The start of The Forgotten City has you talking to a hooded lady named Karen where you get to choose one of four archetypes to play the game – Archeologist, Soldier, Fugitive or Amnesiac. Apart from different conversation options with the people you meet, each archetype has slight bonuses to help your gameplay. The archeologist has knowledge of ancient history and will give insight into Roman times, the soldier starts with a modern pistol but only has 10 bullets and there’s no way to get more. The fugitive gains 25% sprint speed and the amnesiac is 50% tougher to take down. I chose archeologist given we were heading into ancient times but the choice and advantages of each made me think about what kinds of situations I’m going to witness ahead.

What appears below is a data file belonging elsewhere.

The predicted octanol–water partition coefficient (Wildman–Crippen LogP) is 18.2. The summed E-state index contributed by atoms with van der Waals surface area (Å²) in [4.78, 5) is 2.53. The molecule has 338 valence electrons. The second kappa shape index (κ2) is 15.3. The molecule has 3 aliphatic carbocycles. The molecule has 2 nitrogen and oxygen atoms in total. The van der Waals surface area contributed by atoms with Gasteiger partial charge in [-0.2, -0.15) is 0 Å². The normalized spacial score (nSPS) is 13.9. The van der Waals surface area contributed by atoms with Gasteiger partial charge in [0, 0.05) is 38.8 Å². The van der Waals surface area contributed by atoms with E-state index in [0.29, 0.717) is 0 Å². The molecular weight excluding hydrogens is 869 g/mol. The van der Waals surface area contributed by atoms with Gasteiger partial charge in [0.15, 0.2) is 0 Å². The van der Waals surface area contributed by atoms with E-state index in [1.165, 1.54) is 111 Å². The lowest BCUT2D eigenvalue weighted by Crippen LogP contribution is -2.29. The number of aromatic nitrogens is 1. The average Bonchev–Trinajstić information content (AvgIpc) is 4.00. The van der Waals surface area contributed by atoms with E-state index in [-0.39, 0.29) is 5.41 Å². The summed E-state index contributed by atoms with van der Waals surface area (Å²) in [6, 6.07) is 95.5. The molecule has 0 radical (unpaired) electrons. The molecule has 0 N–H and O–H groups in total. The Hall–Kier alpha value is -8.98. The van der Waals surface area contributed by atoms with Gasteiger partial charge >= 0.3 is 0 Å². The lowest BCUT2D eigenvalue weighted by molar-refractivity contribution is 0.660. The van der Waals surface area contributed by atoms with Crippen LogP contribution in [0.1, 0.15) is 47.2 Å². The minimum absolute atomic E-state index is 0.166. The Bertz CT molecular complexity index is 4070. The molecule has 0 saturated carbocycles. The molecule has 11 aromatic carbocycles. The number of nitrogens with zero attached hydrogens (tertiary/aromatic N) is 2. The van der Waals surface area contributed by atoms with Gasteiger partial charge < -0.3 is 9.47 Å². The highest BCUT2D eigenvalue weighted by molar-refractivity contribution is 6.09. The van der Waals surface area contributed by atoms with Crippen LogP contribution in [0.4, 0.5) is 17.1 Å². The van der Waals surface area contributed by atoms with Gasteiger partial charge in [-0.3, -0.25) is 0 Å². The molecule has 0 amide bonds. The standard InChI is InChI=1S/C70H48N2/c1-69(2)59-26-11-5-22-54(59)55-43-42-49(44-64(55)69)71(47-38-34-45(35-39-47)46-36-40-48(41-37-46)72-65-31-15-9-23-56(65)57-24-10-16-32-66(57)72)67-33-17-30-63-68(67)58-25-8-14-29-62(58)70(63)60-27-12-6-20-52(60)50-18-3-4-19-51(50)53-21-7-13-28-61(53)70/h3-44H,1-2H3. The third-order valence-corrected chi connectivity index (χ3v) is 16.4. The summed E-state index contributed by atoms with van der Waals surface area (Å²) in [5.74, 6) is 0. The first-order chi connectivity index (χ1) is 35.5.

When talking to the initial NPCs you meet in this mysterious city, moral dilemmas are ever present, and if you annoy one person, it may lock you off from other story options later. Once you meet Magistrate Sentius, you learn there is only one rule of law here – The Golden Rule. “The many shall suffer for the sins of one.” Breaking the law will anger the gods and turn everyone to gold. As I was running around town, I noticed these golden statues of humans, but they were in various poses depicting fear, running away, crouched down, praying. I wasn’t sure of their significance initially but slowly the truth became clear and ideas of solutions popped into my head. I often didn’t have the items or conversation options to advance those ideas, but through exploring every corner I could find, things slowly revealed themselves and it was exciting theorising possibilities.